By BRET HART -- SLAM! Wrestling
Special men and women come from all walks of life
I'd imagine politicians and psychiatrists would normally make strange bed fellows, yet both groups are urging everyone to start getting back to normal in the aftermath of the Sept. 11 attacks on the civilized world. It's a thought that's at the same time sobering and motivating to realize that our actions and reactions today will redefine the very essence of what becomes normal tomorrow.
For those of us who are having trouble moving forward, I am reminded of the American soldiers of the 7th Calvary Regiment, `Garry Owen' Tank Division, in Kuwait and a coin they gave to me. The inscription boldly says `Always Forward.' It leaves no room for interpretation or hesitation.
Just ... always forward!
You might ask, where are we to find the fortitude and summon the courage to go always forward? The answer is found in the coin's other inscription, `Defenders of Peace.' A noble charge.
The army chaplain I met in Kuwait told me, "You have no idea what it means to these young men that you're here."
He went on to explain how, as lookouts stationed at remote outposts for long shifts, these soldiers couldn't relax for even a moment for fear the enemy would appear literally out of the blue. Iraq was a stone's throw away.
With their thoughts focused on incoming fire, I can only imagine Owen and I must have looked like a mirage to them as we appeared out of the desert haze.
"You're heroes to them," the chaplain told us, as he went on to explain what a welcome diversion wrestling was in these circumstances.
At first, Owen and I couldn't even comprehend how a couple of wrestlers could be heroes to these real-life warriors. But as they shook our hands, making comments about their favourite battles in the ring, for that moment their minds, thirsty for home, recalled sitting around the TV with buddies and girlfriends, Mom, Dad, the kids and Aunt Mary, cheering for the good guys.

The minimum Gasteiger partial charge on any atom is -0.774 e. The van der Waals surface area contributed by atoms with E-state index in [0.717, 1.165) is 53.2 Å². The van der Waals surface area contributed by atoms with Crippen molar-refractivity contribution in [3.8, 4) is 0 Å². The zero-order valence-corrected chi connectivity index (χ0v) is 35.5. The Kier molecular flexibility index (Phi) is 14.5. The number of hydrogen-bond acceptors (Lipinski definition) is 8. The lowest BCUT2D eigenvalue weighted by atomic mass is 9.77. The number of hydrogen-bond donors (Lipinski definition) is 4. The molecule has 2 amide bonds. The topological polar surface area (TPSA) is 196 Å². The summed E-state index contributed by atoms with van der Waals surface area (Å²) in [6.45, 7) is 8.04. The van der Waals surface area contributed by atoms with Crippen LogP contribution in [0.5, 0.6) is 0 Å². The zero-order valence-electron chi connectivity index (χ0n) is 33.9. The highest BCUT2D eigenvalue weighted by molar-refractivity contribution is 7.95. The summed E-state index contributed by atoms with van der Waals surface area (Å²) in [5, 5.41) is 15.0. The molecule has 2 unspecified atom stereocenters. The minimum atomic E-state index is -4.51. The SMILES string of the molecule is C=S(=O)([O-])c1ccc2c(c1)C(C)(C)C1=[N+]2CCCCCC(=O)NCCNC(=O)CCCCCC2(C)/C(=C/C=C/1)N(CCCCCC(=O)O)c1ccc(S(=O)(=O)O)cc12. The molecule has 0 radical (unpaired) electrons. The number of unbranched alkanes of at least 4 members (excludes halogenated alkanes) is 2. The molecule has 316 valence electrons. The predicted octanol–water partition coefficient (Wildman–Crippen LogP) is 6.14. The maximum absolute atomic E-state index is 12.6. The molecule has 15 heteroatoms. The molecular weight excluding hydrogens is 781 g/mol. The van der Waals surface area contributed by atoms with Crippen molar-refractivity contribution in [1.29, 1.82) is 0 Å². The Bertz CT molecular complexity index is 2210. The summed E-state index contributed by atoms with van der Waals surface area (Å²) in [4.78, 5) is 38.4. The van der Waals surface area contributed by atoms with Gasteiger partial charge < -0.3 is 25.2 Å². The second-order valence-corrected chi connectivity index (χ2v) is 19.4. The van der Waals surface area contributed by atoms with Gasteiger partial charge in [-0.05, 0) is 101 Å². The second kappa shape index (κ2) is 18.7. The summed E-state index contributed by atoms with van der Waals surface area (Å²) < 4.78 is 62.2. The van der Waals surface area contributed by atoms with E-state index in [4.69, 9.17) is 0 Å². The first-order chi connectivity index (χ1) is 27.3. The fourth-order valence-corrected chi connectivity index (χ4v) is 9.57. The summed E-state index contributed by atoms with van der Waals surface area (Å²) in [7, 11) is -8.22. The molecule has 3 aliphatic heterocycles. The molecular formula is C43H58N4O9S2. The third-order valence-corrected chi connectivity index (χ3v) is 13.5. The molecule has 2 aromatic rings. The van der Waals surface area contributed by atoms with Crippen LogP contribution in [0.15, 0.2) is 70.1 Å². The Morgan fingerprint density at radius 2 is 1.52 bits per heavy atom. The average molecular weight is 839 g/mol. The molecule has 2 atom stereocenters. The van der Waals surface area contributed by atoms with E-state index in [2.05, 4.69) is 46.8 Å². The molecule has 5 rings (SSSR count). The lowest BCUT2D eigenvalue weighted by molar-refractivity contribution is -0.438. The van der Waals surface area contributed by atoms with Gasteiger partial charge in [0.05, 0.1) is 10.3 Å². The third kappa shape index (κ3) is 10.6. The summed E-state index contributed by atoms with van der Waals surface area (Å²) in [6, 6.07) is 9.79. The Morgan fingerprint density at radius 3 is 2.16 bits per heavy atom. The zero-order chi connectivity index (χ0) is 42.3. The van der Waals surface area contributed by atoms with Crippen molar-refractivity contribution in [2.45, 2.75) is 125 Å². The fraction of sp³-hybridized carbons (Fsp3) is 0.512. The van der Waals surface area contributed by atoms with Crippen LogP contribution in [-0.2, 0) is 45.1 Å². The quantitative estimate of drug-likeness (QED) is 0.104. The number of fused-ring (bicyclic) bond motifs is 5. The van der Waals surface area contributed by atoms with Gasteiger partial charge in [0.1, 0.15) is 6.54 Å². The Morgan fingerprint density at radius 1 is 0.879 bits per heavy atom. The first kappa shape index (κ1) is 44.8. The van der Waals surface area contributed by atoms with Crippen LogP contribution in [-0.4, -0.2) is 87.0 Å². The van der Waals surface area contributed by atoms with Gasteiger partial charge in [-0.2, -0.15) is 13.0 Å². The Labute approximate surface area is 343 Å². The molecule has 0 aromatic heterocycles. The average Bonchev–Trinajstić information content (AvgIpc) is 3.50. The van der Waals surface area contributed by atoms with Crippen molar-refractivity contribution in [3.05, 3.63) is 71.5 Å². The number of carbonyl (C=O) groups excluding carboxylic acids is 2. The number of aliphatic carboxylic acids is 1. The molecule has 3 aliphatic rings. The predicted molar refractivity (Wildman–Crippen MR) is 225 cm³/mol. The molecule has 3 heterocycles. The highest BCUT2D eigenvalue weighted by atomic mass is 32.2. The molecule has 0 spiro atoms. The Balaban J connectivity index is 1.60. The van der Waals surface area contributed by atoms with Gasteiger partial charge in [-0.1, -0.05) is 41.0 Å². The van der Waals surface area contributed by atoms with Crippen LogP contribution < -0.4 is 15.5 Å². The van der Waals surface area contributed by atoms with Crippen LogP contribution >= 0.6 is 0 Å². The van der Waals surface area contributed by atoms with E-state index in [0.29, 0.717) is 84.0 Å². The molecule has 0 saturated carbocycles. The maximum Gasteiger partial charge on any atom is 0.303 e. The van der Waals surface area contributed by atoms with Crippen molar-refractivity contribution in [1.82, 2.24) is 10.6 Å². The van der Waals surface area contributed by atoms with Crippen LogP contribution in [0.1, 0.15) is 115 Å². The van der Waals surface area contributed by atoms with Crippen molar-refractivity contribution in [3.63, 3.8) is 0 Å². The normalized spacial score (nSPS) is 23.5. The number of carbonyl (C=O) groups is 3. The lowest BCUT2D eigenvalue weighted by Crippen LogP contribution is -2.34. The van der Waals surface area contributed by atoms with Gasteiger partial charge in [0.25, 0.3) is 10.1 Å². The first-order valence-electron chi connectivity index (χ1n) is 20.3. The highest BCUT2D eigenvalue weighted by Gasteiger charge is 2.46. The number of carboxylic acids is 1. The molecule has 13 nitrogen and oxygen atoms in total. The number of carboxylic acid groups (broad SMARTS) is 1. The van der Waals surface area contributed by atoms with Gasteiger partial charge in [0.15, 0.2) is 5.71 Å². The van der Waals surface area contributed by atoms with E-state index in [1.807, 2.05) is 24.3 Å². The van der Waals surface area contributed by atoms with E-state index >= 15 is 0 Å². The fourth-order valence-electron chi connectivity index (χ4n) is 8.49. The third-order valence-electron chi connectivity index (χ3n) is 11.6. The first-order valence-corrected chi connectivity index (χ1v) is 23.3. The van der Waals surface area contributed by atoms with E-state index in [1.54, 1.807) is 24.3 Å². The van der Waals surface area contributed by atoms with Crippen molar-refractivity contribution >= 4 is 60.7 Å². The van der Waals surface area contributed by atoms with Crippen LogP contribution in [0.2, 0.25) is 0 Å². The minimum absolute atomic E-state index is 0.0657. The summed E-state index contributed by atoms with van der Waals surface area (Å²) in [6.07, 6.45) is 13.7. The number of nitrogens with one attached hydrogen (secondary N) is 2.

Without even realizing it at the time, a couple of wrestlers from back home gave these soldiers an intangible gift to help sustain them -- a chance to feel normal again. A feeling that embodies the very thing they were there to defend.
The soldiers in Kuwait came to mind the other day when I read a column knocking the idea anyone should care if Michael Jordan returns to basketball. The drift was with all the important stuff we have to deal with right now, why would anyone even bother to waste the ink on Michael Jordan. The writer goes on to say sports figures aren't heroes, the real heroes are the firefighters who are dredging through the rubble.
I think the author's problem is the heroism of all the rescue workers in New York is so far above and beyond the call of duty, the scale is skewed to where calling anyone else a hero seems, to him, to trivialize the very essence of the word.
The way I see it, the world needs as many heroes as it can get.
I would be willing to bet that all of those brave men and women who search through the wreckage in Manhattan have heroes of their own. How many afternoons have they spent at Yankee Stadium or Madison Square Garden cheering for the good guys? How many of them hung a poster of a sports hero in their bedroom when they were kids, looked up to it and found the inspiration to believe `I can be anything I want to be. I can do anything I set my mind to do. And if I am now called upon to move a mountain of tangled steel with my bare hands and buckets, I can -- and I will.'
And when they all finally go home from hell on earth and summon the strength and resolve to go always forward, to be normal, I suspect more than a few of the greatest heroes of our time will kick their feet up and watch the game -- any game.
It's part of who we are, of what we defend.
Heroes need heroes, too.